Sunday, January 18, 2009

I couldn't go but...

The National Mall was once the site of a slave market

I couldn't go to the inauguration. Have to teach next week. Family and friends are there in my stead. However, I'm still drawing inspiration from the grand event and the decades of struggle that led up to it. Here's some of it:

"A Civil Rights Victory Party on the Mall" (NYT)

Representative James E. Clyburn, a South Carolina Democrat who grew up under Jim Crow laws, said he had more than 11,000 requests for his 193 tickets and he gave most of them to people who had fought for civil rights. Mr. Clyburn reserved tickets for a constituent, Lillian Martin, 73, who was determined to go despite having terminal cancer and regardless of whether she had a ticket.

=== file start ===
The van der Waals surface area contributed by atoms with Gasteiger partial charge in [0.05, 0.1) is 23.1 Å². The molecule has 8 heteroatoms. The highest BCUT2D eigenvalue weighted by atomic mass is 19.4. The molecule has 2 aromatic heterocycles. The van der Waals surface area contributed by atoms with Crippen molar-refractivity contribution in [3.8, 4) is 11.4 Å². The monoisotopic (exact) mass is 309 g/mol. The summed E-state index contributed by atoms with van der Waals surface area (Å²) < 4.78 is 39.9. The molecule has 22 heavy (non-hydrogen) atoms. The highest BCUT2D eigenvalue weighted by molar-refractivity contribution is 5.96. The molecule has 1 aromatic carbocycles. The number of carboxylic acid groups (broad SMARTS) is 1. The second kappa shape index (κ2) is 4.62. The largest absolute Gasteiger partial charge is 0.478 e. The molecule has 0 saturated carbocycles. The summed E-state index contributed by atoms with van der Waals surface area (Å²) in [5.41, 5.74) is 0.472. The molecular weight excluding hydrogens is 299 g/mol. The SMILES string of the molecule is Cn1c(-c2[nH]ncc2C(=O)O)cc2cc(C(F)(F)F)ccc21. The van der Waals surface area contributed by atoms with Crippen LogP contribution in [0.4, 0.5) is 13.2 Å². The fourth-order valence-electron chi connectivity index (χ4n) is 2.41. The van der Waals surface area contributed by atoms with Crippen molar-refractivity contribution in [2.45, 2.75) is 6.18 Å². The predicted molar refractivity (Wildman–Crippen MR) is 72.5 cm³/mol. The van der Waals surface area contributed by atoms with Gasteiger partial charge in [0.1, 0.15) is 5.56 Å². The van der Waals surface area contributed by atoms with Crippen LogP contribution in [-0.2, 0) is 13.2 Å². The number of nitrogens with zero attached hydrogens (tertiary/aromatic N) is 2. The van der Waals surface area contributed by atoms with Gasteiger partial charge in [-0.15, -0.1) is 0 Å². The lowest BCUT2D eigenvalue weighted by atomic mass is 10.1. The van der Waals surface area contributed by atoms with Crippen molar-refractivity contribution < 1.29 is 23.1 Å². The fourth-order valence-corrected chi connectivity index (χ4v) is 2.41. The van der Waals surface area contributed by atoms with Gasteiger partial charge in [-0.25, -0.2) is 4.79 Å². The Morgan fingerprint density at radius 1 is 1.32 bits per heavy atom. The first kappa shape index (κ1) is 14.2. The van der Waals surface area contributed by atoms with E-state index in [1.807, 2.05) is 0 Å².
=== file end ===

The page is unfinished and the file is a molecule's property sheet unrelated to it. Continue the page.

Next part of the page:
Mrs. Martin died a few days ago. But her husband plans to go in her honor. In an interview shortly before she died, Mrs. Martin said her cancer was “growing by leaps and bounds but it can’t overtake me — there’s too much I’m looking forward to with the inauguration of a black president.”

From a story about the Gates Millennium Scholars Program at

During the 2008 Iowa Caucus, I was in Cuba. Cuban television broadcasted the Caucus results. When the station signed off for the night, there was a freeze frame screensaver of Obama with his supporters and the caption "Obama wins Iowa."This screen remained on all night. It struck me that the world was watching and hoping that change would come to the U.S.

From my observation, there is a generation eagerly preparing themselves and waiting to take the baton and answer Obama's "call to service."W.E.B. Du Bois may have expressed it best when he said: "There is in this world no such force as the force of a person determined to rise. The human soul cannot be permanently chained."

No comments:

Post a Comment

Agree? Disagree? Let me hear from you.